Friday, May 30, 2008

Bots and animals

Even though it is available since 2007, I haven't heard of Asirra until today, when I read someone's blogpost on spam.

Asirra is a database of pictures of cats and dogs. Each picture comes labeled with the type of animal it contains. You can't see the database directly; but you can access it through their webservice. The idea is to help fight bot spam by requiring the user to flag 12 images as either cats or dogs. I encourage you to test it out here.

I tried their demo and it is kind of cool. I didn't make any unintentional mistake in about ten tries and it is really quite a joy to look at the pets. Their academic paper is available here and it is a light read if you are interested in the details. In my opinion, Microsoft's researchers did quite a good job of analyzing the technical advantages and disadvantages of their scheme.

However, I believe Asirra will only remain safe if no high-profile website starts using it. Three million pictures is really not a lot, if you have the financial incentive to label them all. Furthermore, the database servers themselves could be compromised. Also, it is a poor business decision to rely on a single service that, at any time, may close shop or decide to charge a possibly absurd amount of money for their service.

All in one, I believe Asirra is a good alternative to CAPTCHAs for smaller sites or amateur projects and I hope the state of the art in the field advances well beyond the annoying text recognition systems we have today.

Sunday, March 16, 2008

"How I invented the personal computer, co-founded Apple, and had fun doing it"

It's been about nine months since I posted my last entry. In the meantime, a lot has happened. I graduated the Faculty of Computer Science from Iasi, Romania, I had a great summer holiday (except I fucked up my Ocaml summer project because of a lack of time), I got a scholarship for a computer science research master at ENS Cachan and I started my internship at LSV.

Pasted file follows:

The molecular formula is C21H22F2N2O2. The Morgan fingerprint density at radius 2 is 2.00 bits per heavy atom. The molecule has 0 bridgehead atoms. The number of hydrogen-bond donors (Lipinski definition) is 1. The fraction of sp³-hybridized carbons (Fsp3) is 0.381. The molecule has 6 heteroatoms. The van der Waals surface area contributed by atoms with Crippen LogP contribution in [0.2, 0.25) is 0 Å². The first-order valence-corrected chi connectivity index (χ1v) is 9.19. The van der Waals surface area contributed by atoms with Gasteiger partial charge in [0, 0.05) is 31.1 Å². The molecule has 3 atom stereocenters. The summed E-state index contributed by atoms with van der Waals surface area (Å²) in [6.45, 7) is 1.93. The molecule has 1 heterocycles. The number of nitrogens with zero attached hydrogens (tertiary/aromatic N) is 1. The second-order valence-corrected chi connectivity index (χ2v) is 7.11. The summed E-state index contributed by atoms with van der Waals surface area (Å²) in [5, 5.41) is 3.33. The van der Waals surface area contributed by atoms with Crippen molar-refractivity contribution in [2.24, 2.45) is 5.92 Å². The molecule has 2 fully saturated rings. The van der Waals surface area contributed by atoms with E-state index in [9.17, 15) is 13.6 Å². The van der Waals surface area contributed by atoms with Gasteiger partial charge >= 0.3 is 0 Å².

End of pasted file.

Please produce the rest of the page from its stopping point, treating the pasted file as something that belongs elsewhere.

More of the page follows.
I now live close to Paris and, of course, it's quite nice. This blog post is about a book I bought and read more than a year ago (and which I'm re-reading right now). I bought it in the US, at the time when I was doing my second internship at Microsoft.

Steve Wozniak was on the Microsoft campus in Redmond to give a talk (I think it was part of the process of promoting his book). I went there, but the room was too small. It seemed that every other person in the campus decided to participate (ok, this is an exaggeration).

Anyway, frustrated I couldn't find a place, I decided to buy the book anyway, and try to see the cast online (which I couldn't, due to technical problems). I'm sorry even now that I didn't have the inspiration to go earlier, to get a seat.

Anyway, the book is simply awesome. It's written by Steve Wozniak (with Gina Smith). I'm not sure about the "official" title, but the cover reads something like this:


How I invented the personal computer, co-founded Apple, and had fun doing it


I knew a little history about Apple and Steve Wozniak and Steve Jobs, but to read it from Steve himself was really cool.

He starts by describing how his father would teach him electronics at a very early age and how much this mattered to him: